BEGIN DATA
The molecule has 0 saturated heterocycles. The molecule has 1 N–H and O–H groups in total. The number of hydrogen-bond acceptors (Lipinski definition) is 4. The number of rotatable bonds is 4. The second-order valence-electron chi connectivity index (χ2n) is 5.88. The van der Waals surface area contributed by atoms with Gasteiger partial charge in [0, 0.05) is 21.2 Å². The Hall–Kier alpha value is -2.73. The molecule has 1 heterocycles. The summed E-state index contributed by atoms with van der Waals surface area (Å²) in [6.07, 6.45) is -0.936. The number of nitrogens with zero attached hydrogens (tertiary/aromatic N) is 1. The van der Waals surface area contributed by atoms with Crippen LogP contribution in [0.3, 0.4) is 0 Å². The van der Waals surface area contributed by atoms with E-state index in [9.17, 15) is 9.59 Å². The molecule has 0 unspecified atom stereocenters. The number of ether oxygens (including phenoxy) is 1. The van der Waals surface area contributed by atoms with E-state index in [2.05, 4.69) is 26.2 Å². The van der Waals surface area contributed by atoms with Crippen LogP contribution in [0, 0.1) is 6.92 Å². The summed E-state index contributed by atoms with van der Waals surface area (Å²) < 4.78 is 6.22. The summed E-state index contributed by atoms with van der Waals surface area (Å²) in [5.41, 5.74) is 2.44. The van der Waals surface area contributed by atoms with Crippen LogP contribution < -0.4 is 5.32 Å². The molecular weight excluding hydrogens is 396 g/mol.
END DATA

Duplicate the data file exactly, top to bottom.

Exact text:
The molecule has 0 saturated heterocycles. The molecule has 1 N–H and O–H groups in total. The number of hydrogen-bond acceptors (Lipinski definition) is 4. The number of rotatable bonds is 4. The second-order valence-electron chi connectivity index (χ2n) is 5.88. The van der Waals surface area contributed by atoms with Gasteiger partial charge in [0, 0.05) is 21.2 Å². The Hall–Kier alpha value is -2.73. The molecule has 1 heterocycles. The summed E-state index contributed by atoms with van der Waals surface area (Å²) in [6.07, 6.45) is -0.936. The number of nitrogens with zero attached hydrogens (tertiary/aromatic N) is 1. The van der Waals surface area contributed by atoms with Crippen LogP contribution in [0.3, 0.4) is 0 Å². The van der Waals surface area contributed by atoms with E-state index in [9.17, 15) is 9.59 Å². The molecule has 0 unspecified atom stereocenters. The number of ether oxygens (including phenoxy) is 1. The van der Waals surface area contributed by atoms with E-state index in [2.05, 4.69) is 26.2 Å². The van der Waals surface area contributed by atoms with Crippen LogP contribution in [0, 0.1) is 6.92 Å². The summed E-state index contributed by atoms with van der Waals surface area (Å²) < 4.78 is 6.22. The summed E-state index contributed by atoms with van der Waals surface area (Å²) in [5.41, 5.74) is 2.44. The van der Waals surface area contributed by atoms with Crippen LogP contribution < -0.4 is 5.32 Å². The molecular weight excluding hydrogens is 396 g/mol.